From March 10-19, New York is the destination for Asian art. Join fellow collectors, curators and enthusiasts for an event-filled week of exhibitions, auctions, lectures, and educational programs.
Visit the Asia Week New York website here for more information.
With origins dating back to the 9th century, nothing is quite as inextricably linked within the realm of Japanese ceramics as chanoyu, the tea ceremony. Each ceramic utensil employed is selected with great care and thus, a culture of art has always surrounded this tradition. Therefore, Joan B Mirviss LTD is thrilled to announce the opening of A Palette for Genius: Japanese Water Jars for the Tea Ceremony, coinciding with the start of Asia Week New York 2016, and organized in conjunction with the leading modern ceramic dealer in Japan, Shibuya Kurodatoen Co., LTD. This exhibition juxtaposes ancient traditions with current interpretations of the mizusashi, a lidded water jar used to replenish the brazier, as a testament to the evolution of this timeless tea ceremony utensil.
Usually made of ceramic, the water jar’s entry into the tea room marks the beginning of the formal preparation of tea, and occupies a prominent position throughout the proceedings. Apart from some basic requirements in regard to size and shape, the artist has tremendous freedom to create a vessel that will be visually compelling, yet functional. However, regardless of style, the water jar’s ultimate aim is to offer a profound spiritual experience through the drinking of tea and silent contemplation. Andrew Maske, whose essay is featured in the exhibition’s catalogue, remarks of the show:
This selection of water jars features a stunning display of work by Japan’s most renowned modern and contemporary ceramic artists. Their techniques span the range of traditional, innovative, and original processes that reflect a wide array of aesthetic approaches, from rough and gestural, to refined and exquisite.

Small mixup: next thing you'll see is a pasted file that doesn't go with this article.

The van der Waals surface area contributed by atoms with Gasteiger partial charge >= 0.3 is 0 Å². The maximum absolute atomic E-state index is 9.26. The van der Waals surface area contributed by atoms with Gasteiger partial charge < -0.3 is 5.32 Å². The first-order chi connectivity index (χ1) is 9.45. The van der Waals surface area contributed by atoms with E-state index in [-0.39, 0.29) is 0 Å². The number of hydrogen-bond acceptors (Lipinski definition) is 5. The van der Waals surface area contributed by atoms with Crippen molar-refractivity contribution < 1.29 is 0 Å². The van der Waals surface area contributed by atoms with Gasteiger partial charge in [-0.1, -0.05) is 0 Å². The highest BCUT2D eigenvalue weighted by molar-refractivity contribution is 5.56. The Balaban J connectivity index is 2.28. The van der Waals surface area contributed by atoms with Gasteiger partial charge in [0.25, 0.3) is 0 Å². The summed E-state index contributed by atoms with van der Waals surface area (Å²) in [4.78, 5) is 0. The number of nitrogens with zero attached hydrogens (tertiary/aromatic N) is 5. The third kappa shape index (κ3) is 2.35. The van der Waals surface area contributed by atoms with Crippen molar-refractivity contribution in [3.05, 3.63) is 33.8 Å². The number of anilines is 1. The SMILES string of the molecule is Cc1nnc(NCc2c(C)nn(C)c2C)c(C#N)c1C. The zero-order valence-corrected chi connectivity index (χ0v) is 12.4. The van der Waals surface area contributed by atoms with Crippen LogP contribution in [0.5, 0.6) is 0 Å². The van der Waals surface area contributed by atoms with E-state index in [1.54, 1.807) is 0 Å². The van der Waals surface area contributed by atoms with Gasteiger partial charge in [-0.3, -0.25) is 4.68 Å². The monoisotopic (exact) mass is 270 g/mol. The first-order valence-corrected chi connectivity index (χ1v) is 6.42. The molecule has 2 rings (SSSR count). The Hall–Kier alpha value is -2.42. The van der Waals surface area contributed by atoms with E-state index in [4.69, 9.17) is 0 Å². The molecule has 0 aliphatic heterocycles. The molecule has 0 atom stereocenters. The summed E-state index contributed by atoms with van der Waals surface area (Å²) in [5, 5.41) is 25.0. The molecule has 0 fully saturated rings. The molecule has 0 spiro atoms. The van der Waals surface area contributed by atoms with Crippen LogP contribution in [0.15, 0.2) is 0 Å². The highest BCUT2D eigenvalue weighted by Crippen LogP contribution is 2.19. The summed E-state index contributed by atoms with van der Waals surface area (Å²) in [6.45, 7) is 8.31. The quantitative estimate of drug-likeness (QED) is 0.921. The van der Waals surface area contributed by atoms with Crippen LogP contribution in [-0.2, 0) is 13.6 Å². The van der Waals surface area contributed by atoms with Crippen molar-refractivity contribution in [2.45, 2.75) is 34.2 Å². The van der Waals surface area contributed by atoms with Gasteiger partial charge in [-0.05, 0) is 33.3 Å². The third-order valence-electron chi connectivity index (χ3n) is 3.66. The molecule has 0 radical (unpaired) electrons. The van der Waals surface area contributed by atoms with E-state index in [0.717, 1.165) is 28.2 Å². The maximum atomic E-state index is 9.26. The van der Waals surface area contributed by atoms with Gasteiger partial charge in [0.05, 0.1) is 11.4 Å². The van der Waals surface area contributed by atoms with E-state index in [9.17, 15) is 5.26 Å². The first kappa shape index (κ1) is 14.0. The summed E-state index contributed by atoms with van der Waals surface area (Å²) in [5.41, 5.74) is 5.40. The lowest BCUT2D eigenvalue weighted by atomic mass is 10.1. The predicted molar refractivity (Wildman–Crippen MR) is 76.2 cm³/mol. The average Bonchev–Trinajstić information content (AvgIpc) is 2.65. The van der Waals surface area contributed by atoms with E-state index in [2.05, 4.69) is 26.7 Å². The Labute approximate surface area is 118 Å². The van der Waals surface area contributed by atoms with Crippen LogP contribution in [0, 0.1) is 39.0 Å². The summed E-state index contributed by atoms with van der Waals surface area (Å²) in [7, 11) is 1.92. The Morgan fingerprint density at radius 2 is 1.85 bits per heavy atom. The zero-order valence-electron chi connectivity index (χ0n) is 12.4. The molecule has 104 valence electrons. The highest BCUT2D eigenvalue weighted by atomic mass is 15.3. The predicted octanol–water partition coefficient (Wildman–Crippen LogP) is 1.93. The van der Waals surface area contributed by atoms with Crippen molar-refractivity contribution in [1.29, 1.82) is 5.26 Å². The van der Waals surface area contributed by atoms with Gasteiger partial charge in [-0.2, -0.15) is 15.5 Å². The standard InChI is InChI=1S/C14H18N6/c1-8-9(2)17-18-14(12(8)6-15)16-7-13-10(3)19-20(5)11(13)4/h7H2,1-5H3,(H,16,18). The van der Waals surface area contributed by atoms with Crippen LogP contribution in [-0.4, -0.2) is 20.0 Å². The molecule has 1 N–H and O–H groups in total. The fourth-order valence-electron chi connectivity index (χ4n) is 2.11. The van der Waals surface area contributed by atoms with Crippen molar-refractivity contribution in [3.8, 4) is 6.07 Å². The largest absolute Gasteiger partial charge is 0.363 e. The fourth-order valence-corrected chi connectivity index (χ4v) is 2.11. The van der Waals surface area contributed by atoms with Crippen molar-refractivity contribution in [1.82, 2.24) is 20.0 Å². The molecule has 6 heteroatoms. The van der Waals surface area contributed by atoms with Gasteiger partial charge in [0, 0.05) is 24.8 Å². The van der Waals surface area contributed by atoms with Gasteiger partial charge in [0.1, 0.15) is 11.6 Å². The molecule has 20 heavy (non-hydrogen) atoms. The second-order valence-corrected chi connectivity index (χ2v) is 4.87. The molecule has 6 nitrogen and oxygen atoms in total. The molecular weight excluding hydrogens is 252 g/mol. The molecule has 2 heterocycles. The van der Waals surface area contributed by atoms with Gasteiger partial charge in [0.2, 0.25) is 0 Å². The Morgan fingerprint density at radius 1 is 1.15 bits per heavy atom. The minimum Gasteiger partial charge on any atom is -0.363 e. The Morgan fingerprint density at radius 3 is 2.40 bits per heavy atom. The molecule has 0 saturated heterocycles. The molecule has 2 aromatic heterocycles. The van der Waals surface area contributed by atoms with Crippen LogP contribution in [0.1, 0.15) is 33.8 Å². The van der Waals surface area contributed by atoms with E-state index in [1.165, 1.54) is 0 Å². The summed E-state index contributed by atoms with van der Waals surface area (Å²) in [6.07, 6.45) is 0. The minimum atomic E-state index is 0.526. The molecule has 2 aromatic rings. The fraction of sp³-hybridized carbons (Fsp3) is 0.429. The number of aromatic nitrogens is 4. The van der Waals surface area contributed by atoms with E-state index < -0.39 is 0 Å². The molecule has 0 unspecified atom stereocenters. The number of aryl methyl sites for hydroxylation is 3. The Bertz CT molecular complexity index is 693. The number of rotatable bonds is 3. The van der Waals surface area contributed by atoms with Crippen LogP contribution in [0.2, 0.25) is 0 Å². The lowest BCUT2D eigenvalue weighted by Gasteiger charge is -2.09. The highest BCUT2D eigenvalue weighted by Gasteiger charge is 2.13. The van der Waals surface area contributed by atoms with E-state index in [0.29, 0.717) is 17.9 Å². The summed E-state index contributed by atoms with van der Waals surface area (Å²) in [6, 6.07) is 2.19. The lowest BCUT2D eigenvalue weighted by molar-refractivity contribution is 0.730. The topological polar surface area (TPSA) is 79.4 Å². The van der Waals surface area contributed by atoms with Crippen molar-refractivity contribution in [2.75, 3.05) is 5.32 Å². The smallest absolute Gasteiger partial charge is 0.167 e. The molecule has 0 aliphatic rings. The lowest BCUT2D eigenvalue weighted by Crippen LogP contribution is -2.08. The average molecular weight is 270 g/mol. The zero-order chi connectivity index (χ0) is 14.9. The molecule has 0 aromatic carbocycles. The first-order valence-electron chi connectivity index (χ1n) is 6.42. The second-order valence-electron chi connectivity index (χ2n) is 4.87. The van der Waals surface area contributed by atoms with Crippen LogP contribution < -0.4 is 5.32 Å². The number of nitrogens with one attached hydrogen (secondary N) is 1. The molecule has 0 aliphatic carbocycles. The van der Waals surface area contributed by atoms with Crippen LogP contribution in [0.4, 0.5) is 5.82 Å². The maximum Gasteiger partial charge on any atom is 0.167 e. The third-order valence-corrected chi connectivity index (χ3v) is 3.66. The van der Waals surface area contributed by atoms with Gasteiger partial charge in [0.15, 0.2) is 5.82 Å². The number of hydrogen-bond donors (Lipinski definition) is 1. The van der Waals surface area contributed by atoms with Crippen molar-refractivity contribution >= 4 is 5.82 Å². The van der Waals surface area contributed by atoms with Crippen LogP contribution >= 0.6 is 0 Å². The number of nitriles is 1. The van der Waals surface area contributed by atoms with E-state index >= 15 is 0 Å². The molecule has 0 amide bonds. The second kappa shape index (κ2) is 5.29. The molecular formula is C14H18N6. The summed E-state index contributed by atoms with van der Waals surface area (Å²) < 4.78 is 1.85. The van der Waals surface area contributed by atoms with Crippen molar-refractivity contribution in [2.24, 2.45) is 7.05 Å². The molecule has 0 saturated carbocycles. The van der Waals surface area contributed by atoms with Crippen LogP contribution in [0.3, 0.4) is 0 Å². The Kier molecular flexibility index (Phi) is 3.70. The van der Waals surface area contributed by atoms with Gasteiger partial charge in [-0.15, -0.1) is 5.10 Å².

- Andrew Maske, Associate Professor of Art History at the University of Kentucky
For hundreds of years, the tea ceremony has inspired Japanese ceramists to create highly unique utensils, like the water jar, which embody the mantra of tea, ichi-go ichi-e, “for this time only”. This philosophy guides the spirit of this exhibition which presents ceramists with utterly singular styles, such as more traditional masters like Fujimoto Nôdô (1919-1992), Ishiguro Munemaro (1893-1968), Katô Tôkurô (1898-1985), Kitaôji Rosanjin (1883-1959), Kiyomizu Rokubei VI (1901-1980), Koyama Fujio (1900-1975), Okabe Mineo (1919-1990), Suzuki Osamu (1926-2001), Tokuda Yasokichi III (1933-2009), and Yagi Kazuo (1918-1979), as well as artists with a contemporary flair such as Fukumoto Fuku (b. 1973), Itô Hidehito (b.1971), Katsumata Chieko (b.1950), Kawase Shinobu (b.1950), Kondô Takahiro (b.1958), Morino Taimei (b.1934), Sakiyama Takiyuki (b.1958), Suzuki Gorô (b.1941), and Yagi Akira (b.1955), among others.